Today (25th), we were up and out in reasonable time, and straight to Houlland, where there some birds unlike yesterday - one apiece of Reed Warbler, YBW, Chiff and Song Thrush. Back to Scraefield, and a Blackcap was knocking around but not much else. Next stop was Baltasound, where there were 2 YBW, 2 Blackcaps and a Chiff in the area around the post office. On to Halligarth, and after a chat with Brydon T we worked the site. Best here was a Common Rosefinch which popped out in front of me and sat up in a small sycamore for a couple of moments before vanishing - perhaps the bird seen in Baltasound most recently as Thursday? Single YBW, 2 Chiffs and 2 Blackcaps completed proceedings here.


A wander at Norwick was pretty quite, with single YBW and Song Thrush at Valyie, a flight-only Lesser Whitethroat and 8 Swallows south. There were a few waders on the beach, with around 20 Turnstone, a Sanderling, a few Ringos, and a Little Stint that dropped in for a moment before haring off south, calling. The small clump of trees in the valley at Northdale held a Barred Warbler, present for several days now, and another very skulking and flighty Lesser Whitethroat, with a Chiff and a YBW in the Rosa by the cottages. At Burrafirth, the YBW was still in the burn, and we kicked up a Jack Snipe. By now the weather was pretty grim, so we decided to have one last stop before calling it a day - Setters Hill Estate. This produced our eighth YBW of the day, along with 2 Chiffs and our first Robin.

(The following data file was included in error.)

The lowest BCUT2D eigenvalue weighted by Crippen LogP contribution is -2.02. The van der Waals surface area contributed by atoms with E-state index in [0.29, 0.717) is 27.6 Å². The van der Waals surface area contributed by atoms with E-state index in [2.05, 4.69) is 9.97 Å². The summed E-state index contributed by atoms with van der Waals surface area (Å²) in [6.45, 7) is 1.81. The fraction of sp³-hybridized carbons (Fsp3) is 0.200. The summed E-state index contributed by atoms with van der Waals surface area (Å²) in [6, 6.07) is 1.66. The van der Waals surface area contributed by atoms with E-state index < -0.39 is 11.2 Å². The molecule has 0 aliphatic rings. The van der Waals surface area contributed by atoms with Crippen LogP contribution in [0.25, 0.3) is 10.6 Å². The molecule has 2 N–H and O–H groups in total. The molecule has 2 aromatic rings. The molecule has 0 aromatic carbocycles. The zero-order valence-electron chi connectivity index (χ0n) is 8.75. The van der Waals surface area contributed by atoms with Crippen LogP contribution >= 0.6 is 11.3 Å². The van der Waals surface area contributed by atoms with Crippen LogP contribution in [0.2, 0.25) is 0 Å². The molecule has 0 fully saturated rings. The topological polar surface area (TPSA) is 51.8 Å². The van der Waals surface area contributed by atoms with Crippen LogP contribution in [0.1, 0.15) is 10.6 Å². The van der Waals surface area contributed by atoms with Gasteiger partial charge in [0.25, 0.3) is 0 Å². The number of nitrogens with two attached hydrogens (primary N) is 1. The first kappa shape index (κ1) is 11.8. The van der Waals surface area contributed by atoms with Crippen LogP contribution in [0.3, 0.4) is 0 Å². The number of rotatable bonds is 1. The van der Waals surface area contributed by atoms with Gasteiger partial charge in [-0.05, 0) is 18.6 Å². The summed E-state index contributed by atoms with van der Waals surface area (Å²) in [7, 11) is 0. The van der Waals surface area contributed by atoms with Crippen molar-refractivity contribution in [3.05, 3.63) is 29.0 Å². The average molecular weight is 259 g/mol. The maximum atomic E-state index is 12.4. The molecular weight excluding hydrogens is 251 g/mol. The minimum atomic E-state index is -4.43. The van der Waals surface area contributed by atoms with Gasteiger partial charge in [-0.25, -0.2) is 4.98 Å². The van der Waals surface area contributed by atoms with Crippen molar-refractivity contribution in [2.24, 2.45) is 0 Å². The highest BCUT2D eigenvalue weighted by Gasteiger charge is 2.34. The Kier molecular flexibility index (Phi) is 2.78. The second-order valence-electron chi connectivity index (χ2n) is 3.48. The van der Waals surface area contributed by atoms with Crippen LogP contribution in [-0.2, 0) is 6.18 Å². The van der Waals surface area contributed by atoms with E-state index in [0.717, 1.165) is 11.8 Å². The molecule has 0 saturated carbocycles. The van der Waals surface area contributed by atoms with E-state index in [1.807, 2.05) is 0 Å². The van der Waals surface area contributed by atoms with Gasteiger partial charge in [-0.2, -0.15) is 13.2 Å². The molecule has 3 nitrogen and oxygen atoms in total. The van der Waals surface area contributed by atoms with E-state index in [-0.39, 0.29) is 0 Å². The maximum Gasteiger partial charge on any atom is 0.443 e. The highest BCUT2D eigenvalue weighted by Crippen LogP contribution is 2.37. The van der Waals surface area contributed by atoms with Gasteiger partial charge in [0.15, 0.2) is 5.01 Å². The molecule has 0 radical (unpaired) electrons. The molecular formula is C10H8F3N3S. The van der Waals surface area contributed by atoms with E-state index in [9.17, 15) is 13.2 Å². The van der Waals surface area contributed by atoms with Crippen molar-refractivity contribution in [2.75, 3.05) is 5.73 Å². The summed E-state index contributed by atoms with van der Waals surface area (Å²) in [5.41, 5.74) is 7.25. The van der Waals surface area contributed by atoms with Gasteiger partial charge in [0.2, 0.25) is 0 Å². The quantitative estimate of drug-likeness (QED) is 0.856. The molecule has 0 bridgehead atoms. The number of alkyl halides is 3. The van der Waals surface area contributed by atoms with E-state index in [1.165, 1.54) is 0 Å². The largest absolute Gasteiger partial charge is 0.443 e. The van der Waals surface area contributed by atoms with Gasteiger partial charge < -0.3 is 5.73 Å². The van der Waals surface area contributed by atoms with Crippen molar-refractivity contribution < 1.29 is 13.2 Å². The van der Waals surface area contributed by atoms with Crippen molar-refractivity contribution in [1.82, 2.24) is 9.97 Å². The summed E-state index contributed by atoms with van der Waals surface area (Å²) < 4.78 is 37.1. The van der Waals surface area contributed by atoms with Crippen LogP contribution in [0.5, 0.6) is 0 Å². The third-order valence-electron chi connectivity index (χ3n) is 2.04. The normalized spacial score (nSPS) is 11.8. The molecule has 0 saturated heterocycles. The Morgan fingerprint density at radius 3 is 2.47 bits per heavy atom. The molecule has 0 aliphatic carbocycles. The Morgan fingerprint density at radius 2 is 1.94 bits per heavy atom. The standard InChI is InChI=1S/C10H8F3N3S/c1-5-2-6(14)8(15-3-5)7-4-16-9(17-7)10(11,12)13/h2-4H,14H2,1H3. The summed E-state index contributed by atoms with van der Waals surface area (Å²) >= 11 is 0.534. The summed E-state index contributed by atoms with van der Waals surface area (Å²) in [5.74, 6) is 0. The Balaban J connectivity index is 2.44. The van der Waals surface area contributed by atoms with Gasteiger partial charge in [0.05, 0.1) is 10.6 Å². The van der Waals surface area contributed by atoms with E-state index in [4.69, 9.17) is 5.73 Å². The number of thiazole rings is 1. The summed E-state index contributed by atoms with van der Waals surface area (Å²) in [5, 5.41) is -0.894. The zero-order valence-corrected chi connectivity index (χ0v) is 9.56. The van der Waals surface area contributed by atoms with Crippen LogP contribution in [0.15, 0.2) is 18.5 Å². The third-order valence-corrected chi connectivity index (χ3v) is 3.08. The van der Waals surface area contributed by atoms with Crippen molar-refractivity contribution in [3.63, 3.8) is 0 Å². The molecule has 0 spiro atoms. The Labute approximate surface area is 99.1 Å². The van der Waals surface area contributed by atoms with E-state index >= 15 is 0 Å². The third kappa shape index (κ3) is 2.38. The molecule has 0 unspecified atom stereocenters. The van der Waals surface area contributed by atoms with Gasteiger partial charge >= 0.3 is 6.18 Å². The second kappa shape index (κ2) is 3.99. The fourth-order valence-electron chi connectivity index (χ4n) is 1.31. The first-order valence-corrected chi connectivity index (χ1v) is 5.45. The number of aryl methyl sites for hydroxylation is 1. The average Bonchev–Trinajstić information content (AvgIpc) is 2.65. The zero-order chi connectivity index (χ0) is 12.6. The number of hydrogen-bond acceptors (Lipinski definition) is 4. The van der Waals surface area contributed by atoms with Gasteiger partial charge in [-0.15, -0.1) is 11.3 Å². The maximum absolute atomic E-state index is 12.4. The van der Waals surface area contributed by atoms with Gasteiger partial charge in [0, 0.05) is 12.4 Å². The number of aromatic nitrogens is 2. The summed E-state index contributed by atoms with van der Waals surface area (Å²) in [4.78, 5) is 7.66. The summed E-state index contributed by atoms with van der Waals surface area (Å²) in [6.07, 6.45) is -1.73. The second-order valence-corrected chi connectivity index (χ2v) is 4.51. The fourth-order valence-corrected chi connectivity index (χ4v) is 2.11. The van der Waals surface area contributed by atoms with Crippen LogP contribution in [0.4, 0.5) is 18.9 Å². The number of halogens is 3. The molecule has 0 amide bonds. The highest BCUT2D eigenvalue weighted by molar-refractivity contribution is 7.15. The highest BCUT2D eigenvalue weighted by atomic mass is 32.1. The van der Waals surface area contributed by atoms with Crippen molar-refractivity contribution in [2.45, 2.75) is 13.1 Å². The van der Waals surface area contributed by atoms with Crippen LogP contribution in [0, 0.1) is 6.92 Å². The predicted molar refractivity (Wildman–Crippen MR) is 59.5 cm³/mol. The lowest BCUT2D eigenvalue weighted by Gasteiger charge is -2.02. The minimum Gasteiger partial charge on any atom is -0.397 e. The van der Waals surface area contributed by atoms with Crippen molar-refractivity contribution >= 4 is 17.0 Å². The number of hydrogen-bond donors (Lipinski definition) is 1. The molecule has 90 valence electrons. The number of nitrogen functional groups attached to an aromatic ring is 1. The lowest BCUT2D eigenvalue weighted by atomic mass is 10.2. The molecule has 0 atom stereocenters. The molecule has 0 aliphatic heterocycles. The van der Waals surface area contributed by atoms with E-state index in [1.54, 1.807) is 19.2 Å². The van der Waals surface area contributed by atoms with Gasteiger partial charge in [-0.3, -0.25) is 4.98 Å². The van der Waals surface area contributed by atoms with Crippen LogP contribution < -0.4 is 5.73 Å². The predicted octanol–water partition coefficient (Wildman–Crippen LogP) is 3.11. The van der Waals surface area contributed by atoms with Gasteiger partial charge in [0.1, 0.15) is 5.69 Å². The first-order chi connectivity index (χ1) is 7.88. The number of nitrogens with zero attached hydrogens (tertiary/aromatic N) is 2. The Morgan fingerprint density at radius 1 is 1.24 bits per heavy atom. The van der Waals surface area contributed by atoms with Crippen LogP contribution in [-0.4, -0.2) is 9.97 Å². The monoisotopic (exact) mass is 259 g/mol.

YBW in typical habitat, on an Armco barrier.

With winds still set firm from the south-east, its all to play for over the next couple of days!

Sunday, 24 September 2017

Hard work in Lincs